A partner in a London law firm; the CEO of one of the UK’s best-known customer publishing companies; a founding partner in an executive search firm; the global head of client strategy at HSBC. What have they got in common apart from senior roles, high salaries and lots of responsibility?  All four have had serious experiences of depression or anxiety, and the strength to get up in front of an audience of 150 and tell them all about it.

Men and women telling their stories of dealing with mental health issues are no longer rare. It is one of the ways that people are fighting the stigma of mental health. After all, if it affects one in four of us, shouldn’t we be more honest and upfront about it, so that people realise that it is nothing to be ashamed of?

Celebrities, sportspeople, politicians, models - people from all walks of life have unburdened themselves in recent years, and helped others as they do it. But one area has been silent, and that is business.

Earlier this week the mental health collective minds@work, co-founded by Geoff McDonald, Camilla Upson and Georgie Mack,  hosted an event to change that. McDonald is former global vp, HR, for Unilever. He had suffered a breakdown several years ago and was inspired by that experience, and the suicide of a dear friend, to form minds@work, and get the problems of mental health in the workplace acknowledge and talked about. 

Samantha Brown is a partner in the London commercial law firm Herbert, Smith Freehills. Interviewed by Claudia Hammond, the presenter of Radio 4’s All in the Mind, she told the audience how, out of nowhere in 2015, she suddenly couldn’t go on. “It was an absolute kick in the face, and it came from nowhere. Solicitors are all always busy, but we always keep working. But then I just couldn’t.” When she finally returned to work - after more than three months off - she knew she had to do it differently. “And the great thing was my colleagues and fellow partners were nothing but positive about what had happened to me.”

Aidan Bell moved many with his raw, recent tale of depression. He felt that all his life he had acted a part to the point where he was professionally successful and thriving, “but available to everyone except my wife, parents and children.” When he finally collapsed and was signed off with severe exhaustion and depression, he slept for 18 hours a day, moved in with his parents and slowly, slowly started to recover. “It is still a fight, there are skirmishes, and I need to ground myself. But I am in a clearer, simpler, happier place.”

Sara Cremer was a prize-winning magazine editor and is now CEO of Redwood, a large content marketing company. She listed the many fun, interesting, ego-building things that have happened in her professional life. Winning prizes, dinner with Giorgio Armani, glamorous foreign travel. But what did she feel? “Nothing. I was in a permanent state of anxiety.” Since the point, several years ago, when she finally went to her GP about her mental health she has had a number of depressive episodes, all of which she has covered up in the workplace. But the last time, she told her boss, Cilla Snowball, head of ad agency AMV BBDO, who said: “Park the work, and when you are ready to come back, I won’t treat you any differently.” In advance of the event, she gathered her 150 staff together and told them about her depression.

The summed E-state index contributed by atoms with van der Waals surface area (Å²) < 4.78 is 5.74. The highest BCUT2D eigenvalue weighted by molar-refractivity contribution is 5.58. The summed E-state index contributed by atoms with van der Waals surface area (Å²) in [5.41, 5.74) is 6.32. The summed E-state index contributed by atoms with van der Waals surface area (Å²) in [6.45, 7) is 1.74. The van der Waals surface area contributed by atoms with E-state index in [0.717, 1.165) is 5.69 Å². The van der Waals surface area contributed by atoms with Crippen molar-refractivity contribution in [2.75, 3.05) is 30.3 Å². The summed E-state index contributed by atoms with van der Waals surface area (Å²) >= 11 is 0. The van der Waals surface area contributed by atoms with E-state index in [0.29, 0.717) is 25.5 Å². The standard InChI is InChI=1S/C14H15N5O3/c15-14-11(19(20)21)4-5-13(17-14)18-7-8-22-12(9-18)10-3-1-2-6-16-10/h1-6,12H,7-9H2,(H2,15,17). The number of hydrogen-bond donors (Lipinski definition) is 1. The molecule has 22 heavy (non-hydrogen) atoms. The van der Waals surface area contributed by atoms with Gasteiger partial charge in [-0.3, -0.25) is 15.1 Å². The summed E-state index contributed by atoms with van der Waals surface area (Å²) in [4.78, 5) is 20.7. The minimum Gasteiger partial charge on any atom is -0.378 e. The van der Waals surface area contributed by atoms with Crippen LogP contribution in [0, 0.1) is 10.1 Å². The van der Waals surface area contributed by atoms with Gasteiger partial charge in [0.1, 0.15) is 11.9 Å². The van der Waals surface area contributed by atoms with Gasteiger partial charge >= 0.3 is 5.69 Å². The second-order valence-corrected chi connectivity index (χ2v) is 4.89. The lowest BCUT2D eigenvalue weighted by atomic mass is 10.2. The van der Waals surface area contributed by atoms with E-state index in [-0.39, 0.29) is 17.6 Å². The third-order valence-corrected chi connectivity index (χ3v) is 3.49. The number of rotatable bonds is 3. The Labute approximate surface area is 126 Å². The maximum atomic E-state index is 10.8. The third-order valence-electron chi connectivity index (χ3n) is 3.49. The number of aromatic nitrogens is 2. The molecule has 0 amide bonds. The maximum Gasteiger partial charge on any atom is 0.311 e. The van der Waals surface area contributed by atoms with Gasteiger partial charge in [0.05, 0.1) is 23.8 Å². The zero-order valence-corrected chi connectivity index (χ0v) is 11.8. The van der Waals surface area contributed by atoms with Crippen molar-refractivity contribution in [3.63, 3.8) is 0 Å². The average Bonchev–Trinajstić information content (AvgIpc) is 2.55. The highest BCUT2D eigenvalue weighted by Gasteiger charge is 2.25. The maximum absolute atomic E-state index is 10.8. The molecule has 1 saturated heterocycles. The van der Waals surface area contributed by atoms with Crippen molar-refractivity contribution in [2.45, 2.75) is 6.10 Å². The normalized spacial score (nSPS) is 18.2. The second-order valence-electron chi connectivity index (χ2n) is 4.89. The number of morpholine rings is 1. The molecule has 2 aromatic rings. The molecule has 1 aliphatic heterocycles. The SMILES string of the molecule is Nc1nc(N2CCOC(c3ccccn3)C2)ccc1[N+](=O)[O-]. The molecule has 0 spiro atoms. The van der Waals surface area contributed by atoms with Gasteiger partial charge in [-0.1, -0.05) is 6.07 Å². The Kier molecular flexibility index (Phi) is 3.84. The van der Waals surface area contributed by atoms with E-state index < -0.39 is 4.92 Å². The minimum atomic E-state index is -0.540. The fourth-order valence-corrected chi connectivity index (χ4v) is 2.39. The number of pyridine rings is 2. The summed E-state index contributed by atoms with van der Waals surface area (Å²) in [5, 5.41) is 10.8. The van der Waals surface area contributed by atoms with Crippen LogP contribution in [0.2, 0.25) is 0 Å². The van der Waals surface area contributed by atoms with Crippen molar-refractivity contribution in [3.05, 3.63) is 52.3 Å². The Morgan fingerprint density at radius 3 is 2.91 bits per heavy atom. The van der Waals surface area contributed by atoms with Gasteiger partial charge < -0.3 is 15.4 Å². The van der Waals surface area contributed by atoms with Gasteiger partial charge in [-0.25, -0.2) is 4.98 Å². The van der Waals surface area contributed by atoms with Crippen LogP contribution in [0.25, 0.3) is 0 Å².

Brian Heyworth seemed to live a gilded life, through school, Cambridge, and into the well-paid banking sector. But at 40, he crashed and burned, ending up in a psychiatric unit. He believes his pre-breakdown life is entirely different to the way he has lived ever since, now that he knows how to handle his depression. He has a senior job at HSBC for which he was interviewed during his recovery. “They knew all about it, and took a risk on me. And I’m still there.”

In addition to these stories, the event also included interviews with Sir Ian Cheshire, chair of Debenhams, and Tim Griffin, managing director of Dell, both of whom spoke compassionately about how business could better manage mental health issues among staff. As Sir Ian said, “I don’t think we have the full measure of mental health in the business world, but I think it will come. You do have to remember though that there will always be pressures at work.”

Finally came Robin Wight, president of the Engine Group, and diagnosed as bipolar only six years ago, though it was not a complete surprise, as there is a family history. He totally acknowledged the problems that other speakers had encountered, but for him – at the head of an advertising agency – his mental condition was a gift of creativity and eccentricity. As he says, "I am happily bipolar."

As the evening drew to an end, it was clear that Geoff McDonald’s introduction was true: the power of role models breaks down the stigma of mental health. If people in the top levels of business can come out and talk about their frightening experiences, it makes it much easier for those who work for them to feel they will be accepted if they too have similar problems. And those businesses will aim to identify the problems and deal with them with care.



Photograph Eva Palazuelos